Jonny Greenwood says he had to “unlearn” elements of Western music theory during the making of new album Jarak Qaribak: “There’s times where you have to really step away and not impose what you think is a major or minor chord on something”

Jonny Greenwood
(Image credit: Jim Bennett/Redferns)

Jonny Greenwood has admitted that he had to “unlearn” certain elements of Western music theory during the making of Jarak Qaribak, the new album that he recently released with Israeli musician Dudu Tassa.

Each of the nine tracks on Jarak Qaribak - which roughly translates as ‘your neighbour is your friend’ - features a different singer from a different country in the Middle East. Each of them was asked to interpret a song from a Middle Eastern country other than their own.

Greenwood was already reasonably well-versed in Middle Eastern music, but admitted to Consequence Of Sound that, from a musical perspective, the project was not without its challenges. 

“It’s not something I’ve come to that late, but working on the style of music is a new thing, that’s true,” he says. “And I had to kind of unlearn lots of things about harmony that Western scales often don’t help or ruin what’s going on. So, there’s times where you have to really step away and not impose what you think is a major or minor chord on something, because there are no such things in Arabic music - or very often, anyway.”

One of Greenwood’s issues with some interpretations of music similar to that on Jarak Qaribak is that “rhythmically, it’s usually reduced to just four on the floor, kind of loud, not very good techno.” He says that he wanted to preserve “the delicacy of the rhythms and how subtle and complicated they are in the best way.”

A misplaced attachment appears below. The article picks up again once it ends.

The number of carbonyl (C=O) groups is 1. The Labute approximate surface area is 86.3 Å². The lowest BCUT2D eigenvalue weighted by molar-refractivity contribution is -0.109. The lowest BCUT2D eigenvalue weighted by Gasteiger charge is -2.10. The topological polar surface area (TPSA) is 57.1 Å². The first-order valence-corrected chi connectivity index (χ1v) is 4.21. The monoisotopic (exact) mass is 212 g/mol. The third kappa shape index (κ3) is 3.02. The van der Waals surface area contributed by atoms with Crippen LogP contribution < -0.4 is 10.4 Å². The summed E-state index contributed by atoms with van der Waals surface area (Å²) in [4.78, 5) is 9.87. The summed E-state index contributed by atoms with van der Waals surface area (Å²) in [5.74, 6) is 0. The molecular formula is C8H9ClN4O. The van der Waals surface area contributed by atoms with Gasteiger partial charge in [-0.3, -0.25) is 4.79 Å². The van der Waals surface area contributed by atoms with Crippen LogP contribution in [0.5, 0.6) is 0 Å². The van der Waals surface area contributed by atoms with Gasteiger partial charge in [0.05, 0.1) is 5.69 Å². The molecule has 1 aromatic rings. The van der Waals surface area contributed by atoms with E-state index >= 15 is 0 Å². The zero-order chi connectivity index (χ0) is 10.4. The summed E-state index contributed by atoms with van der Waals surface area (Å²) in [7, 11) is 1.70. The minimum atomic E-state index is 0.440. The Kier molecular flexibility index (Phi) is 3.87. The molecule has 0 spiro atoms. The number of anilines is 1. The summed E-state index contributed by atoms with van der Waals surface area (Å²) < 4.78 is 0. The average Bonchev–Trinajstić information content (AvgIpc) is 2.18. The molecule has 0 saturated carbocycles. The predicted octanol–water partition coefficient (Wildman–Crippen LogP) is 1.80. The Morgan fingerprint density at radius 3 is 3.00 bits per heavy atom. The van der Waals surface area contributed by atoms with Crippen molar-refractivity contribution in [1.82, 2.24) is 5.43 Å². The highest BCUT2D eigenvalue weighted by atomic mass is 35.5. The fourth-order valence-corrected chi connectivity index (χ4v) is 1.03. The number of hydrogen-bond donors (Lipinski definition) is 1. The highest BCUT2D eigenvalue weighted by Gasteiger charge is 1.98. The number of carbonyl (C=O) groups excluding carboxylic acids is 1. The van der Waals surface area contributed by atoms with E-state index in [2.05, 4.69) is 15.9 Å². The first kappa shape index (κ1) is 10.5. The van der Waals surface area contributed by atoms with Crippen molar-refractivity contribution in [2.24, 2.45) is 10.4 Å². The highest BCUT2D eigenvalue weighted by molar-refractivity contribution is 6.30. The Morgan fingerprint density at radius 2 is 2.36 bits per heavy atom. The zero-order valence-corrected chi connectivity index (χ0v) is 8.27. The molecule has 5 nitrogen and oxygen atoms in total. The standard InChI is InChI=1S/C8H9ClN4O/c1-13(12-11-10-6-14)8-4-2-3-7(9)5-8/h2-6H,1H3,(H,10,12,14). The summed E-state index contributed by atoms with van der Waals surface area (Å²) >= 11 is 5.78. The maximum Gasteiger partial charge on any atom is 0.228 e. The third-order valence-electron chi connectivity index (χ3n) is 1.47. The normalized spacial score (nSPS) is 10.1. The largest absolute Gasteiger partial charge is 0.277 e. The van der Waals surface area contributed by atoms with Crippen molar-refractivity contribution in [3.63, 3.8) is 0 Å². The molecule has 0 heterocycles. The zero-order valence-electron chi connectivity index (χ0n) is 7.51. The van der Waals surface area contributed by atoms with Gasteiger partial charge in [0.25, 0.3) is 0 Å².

He goes on to compare this to the evolution of blues music: “what started out as things that were subtle and varying all the way through a song became just, you know, kick-snare-hat. Everything on the one and the three. No variations.”

On the subject of a Radiohead reunion, Greenwood admitted that there’s nothing in the works, but did confirm that the band were planning to meet up soon. “It’s all a bit disparate at the moment, but we are getting together to talk,” he says. “Who knows? We’ll have to wait until everyone has time and inclination.”

In the meantime, Radiohead spinoff band The Smile, which features Greenwood, Radiohead frontman Thom Yorke and drummer Tom Skinner, have just released Bending Hectic, a new single.

Ben Rogerson

I’m the Deputy Editor of MusicRadar, having worked on the site since its launch in 2007. I previously spent eight years working on our sister magazine, Computer Music. I’ve been playing the piano, gigging in bands and failing to finish tracks at home for more than 30 years, 24 of which I’ve also spent writing about music and the ever-changing technology used to make it.